The potential match-ups can radically change. For example, one year, the Mets and Cardinals could meet in the World Series, and the next, they could meet in the Championship Series. As a bit of added intrigue, under this format, MLB could get their biggest dream to come true with a Yankees-Red Sox World Series. The ratings and revenues from that may set records never before seen.

Overall, MLB has been forever changed with the death of National League baseball. As a result, instead of trying to hold onto some vestiges of the NL, it is time to just let it go away entirely and focus on what would create the most interesting and exciting baseball. Creating a four league format would be refreshing, and it would create the best possible postseasons. From there, genuine interest (and associated revenues) would grow putting baseball in the best footing it has been in a century.

Simply Amazin – Don’t Freak Out

I had the privilege of appearing on the Simply Amazin’ podcast with the great Tim Ryder. During the podcast, names discussed include but are not limited to Jacob deGrom, Noah Syndergaard, Marcus Stroman, Carlos Carrasco, Rick Porcello, Francisco Lindor, J.D. Davis, Carlos Beltran, Bobby Valentine, David Wright, Bobby Thompson, Ralph Branca, Alex Cora, Luis Guillorme, Dominic Smith, Brandon Nimmo, Michael Conforto, Jeff McNeil, Jonathan Villar, James McCann, J.T. Realmuto, James Paxton, Trevor Rosenthal, Aaron Loup, Mike Piazza, Gil Hodges, Tom Seaver, Lucas Duda, Wilmer Flores, Jose Martinez, Alex Gonzalez, James Loney, Moises Alou, John Olerud, Davey Johnson, Pete Alonso, Wilson Ramos, David Peterson, Joey Lucchesi, Jordan Yamamoto, Corey Oswalt, Luis Rojas, Jeremy Hefner, Jim Eisenreich, Alex Fernandez, Robert Gsellman, Seth Lugo, Darryl Strawberry, Albert Almora, and more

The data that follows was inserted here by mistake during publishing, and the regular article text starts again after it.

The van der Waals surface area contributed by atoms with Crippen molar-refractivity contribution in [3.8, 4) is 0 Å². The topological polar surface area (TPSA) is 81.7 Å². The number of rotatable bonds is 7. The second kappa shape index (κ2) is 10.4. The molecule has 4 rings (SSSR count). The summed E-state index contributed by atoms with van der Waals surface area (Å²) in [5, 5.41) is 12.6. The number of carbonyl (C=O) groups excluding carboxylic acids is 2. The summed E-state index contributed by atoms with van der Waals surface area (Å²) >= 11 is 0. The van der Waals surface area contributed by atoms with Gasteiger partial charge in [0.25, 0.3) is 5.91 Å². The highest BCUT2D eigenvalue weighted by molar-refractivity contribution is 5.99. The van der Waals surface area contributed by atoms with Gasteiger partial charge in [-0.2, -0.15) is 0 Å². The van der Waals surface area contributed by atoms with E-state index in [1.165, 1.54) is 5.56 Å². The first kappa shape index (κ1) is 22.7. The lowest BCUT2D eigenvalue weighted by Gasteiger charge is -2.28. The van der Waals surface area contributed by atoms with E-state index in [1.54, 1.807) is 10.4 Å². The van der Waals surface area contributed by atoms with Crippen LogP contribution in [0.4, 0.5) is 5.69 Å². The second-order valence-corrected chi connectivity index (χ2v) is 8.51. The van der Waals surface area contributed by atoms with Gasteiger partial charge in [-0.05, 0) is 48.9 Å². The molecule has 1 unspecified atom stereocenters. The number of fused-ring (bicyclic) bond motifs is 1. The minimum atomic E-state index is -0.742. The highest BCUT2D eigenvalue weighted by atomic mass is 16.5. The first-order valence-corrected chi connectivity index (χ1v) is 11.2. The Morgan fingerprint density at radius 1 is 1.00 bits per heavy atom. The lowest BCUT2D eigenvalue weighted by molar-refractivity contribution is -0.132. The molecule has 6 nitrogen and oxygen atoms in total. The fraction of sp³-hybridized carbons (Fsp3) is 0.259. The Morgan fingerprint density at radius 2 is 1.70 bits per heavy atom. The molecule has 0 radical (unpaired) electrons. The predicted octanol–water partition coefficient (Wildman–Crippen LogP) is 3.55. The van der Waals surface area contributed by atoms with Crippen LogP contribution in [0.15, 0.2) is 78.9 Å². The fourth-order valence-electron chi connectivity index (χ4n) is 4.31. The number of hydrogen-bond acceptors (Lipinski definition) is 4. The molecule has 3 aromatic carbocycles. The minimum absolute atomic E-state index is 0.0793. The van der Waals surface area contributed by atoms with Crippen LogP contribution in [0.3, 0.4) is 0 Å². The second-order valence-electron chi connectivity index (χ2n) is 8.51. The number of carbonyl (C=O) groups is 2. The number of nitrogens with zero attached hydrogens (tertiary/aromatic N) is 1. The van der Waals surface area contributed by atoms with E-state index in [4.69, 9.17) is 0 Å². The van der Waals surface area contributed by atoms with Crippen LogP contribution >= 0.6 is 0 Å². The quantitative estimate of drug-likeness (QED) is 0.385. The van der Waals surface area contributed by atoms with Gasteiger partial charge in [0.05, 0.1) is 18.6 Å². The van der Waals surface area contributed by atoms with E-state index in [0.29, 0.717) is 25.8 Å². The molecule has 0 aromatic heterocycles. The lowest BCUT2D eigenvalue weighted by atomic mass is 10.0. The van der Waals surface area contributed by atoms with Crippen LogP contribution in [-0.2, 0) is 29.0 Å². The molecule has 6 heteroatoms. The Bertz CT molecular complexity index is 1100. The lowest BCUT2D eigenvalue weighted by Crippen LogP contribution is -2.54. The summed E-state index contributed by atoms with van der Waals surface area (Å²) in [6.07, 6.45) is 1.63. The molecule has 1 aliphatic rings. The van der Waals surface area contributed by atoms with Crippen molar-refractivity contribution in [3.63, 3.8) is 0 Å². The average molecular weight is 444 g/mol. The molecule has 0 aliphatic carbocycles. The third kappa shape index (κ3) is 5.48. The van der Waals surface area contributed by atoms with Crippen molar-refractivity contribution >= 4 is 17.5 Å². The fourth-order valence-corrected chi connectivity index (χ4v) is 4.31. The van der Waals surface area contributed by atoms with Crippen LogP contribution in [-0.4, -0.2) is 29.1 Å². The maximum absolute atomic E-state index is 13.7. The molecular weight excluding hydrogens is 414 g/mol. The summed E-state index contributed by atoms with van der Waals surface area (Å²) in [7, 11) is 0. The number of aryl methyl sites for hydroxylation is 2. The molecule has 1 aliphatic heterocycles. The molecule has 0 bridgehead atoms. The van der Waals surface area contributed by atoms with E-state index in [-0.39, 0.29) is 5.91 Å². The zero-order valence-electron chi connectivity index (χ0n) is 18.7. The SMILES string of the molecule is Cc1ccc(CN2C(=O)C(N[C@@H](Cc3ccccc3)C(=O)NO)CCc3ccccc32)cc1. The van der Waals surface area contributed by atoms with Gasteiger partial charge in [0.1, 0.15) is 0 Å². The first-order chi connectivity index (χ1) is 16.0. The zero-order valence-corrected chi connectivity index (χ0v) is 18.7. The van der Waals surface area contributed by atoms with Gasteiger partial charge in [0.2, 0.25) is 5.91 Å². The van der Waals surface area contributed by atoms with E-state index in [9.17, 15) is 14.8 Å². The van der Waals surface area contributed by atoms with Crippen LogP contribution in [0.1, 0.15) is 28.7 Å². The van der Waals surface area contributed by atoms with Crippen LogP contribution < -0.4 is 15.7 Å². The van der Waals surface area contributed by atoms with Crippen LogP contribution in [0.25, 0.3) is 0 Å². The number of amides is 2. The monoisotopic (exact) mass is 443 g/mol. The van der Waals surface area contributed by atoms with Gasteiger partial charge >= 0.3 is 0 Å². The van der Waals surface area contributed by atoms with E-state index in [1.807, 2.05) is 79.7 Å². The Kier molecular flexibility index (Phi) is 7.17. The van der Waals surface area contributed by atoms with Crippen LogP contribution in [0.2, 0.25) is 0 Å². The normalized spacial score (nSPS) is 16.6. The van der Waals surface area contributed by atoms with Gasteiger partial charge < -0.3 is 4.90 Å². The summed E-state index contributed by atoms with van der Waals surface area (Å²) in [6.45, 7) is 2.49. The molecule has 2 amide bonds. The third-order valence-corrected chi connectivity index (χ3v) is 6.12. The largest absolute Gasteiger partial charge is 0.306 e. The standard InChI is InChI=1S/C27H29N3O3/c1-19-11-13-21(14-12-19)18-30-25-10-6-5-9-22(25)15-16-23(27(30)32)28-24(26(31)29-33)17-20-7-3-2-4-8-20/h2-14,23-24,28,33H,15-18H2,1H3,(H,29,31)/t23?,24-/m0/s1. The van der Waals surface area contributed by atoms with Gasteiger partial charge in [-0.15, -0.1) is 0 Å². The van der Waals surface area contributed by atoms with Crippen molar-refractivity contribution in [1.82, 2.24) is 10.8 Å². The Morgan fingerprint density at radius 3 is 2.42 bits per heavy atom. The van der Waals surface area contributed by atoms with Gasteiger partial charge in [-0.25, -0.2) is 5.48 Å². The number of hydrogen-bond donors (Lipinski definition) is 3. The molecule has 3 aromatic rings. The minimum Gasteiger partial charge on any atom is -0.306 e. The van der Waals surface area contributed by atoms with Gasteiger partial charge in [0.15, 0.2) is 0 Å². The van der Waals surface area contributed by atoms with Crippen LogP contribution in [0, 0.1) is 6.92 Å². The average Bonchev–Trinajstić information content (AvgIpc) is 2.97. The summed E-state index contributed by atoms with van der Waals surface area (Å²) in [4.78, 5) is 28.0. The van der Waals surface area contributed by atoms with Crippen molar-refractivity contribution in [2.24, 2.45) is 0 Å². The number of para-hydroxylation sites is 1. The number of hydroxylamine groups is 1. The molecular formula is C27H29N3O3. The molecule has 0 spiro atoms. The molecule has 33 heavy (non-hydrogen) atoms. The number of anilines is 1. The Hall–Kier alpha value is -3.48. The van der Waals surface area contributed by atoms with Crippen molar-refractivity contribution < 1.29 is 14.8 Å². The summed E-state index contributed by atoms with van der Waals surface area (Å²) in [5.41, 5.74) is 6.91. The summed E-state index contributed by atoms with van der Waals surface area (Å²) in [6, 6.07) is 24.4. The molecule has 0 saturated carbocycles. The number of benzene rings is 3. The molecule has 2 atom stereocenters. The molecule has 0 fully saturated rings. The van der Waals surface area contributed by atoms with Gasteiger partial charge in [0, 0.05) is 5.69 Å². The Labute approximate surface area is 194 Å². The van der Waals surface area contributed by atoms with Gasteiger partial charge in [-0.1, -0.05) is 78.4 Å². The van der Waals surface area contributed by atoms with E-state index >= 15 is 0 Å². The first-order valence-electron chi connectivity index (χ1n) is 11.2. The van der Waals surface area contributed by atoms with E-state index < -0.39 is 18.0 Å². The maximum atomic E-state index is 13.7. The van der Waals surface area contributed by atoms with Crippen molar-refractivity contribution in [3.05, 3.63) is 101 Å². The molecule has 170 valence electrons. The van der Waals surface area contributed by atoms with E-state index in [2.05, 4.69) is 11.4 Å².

Please take a listen.

Today Is About Eli Manning, Not Luis Rojas Or The Mets

Today, the Mets are introducing Luis Rojas as the newest manager of the New York Mets. It’s going to be a complete afterthought because it is also the day Eli Manning is formally announcing his retirement.

It is a shame for Rojas, who worked his entire life to reach this point only to have it completely overshadowed by a legend. To a certain extent, being the son of Felipe Alou, the brother of Moises Alou, and the cousin of Mel Rojas, he’s accustomed to it.

The same could be said about Eli. After all, he is the son of Archie Manning and younger brother of Peyton Manning. Eli rose above it and built his own Hall of Fame career, and in what is a historically crowded New York landscape, he is one of the true legends.